Our standard hypnotic induction, used here, centers on relaxation and is rather lengthy. When you are more experienced, you will be able to put yourself into a hypnotic trance quickly, using a method of your choice. Or you can continue to use the longer routine we present next.
Remember, we are going to divert the conscious mind. One way to do that is to bore it, so it's not necessary to do anything clever or novel as an induction.
There are a number of quick inductions you can use when you are proficient in self-hypnosis.
You can use the quick relax routine as an induction.
You can give yourself a post-hypnotic suggestion. Here's how it works. Use the standard induction plus some relaxation. Give yourself the suggestion: I enter this wonderful state of relaxation every time I count backward from twenty to one. (Use something you're not likely to do by accident.) Repeat this over several days.
You can use a quick induction with a regular suggestion, or when you just want to spend a little time in a relaxing trance. This is especially useful at times when you haven't had enough sleep or are going to have to be awake and alert at a time you're not used to.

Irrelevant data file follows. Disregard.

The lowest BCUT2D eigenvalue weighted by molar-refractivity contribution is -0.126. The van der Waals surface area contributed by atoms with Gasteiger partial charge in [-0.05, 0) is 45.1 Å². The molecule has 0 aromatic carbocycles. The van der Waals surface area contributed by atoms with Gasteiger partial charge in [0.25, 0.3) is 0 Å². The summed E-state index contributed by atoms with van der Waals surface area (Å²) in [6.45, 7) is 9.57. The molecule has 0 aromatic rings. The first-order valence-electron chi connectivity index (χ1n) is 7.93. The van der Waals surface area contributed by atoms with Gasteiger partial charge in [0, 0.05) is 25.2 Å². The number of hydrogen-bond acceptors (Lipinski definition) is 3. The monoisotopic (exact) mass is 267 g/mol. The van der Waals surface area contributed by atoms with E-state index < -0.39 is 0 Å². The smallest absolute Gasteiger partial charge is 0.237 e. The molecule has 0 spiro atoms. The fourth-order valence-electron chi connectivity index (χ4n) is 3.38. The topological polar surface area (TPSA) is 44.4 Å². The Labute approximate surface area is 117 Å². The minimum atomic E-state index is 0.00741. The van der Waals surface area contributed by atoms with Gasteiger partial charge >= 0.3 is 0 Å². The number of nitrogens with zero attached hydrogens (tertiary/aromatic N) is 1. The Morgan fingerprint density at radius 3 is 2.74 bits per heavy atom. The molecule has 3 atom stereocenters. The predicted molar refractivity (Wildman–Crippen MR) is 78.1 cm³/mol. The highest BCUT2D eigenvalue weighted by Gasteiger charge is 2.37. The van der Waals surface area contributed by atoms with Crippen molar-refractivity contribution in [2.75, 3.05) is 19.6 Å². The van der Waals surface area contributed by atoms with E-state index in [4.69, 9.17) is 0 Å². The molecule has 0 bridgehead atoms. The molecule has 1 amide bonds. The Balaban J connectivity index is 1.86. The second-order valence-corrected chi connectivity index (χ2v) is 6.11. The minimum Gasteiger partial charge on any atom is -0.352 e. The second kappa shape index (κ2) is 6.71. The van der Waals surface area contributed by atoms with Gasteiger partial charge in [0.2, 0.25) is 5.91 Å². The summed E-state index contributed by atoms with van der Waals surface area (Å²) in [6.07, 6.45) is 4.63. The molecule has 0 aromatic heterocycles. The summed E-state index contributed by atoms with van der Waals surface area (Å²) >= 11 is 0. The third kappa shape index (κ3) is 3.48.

Here's one more example, though you can come up with your own.
Sit behind a desk or table. Put your fingertips of both hands on the desk. Feel one hand becoming very light and the other becoming heavier and heavier. It doesn't matter if your hands actually move, though it's fun if they do. Then take a deep breath, drop your shoulders, and put your hands in your lap. Feel your hands tingling as the energy moves through them. Then continue with your session.
The advantage of quick inductions and relatively brief self-hypnosis sessions is that you are more likely to do them.
You can use relaxation as an induction. Instead of just using your mind to relax various body parts, this time we will use the technique called progressive relaxation. The theory is that you can relax deeper if you first tense the muscle involved and then relax it, so that is what we will do.
Most people like to go from foot to head, but you can go from head to foot if you prefer. They both work.
Use as many increments as you can. For instance, tense your toes first, then your feet, then your ankles, rather than tensing them all as one unit.
This takes a little practice, as it is easier to separately control some muscles than others. You may be able to tense each finger separately, or you may choose to tense them all together. It's hard to tense your scalp, but you can tense your forehead and your jaw. Wiggle your ears if you can.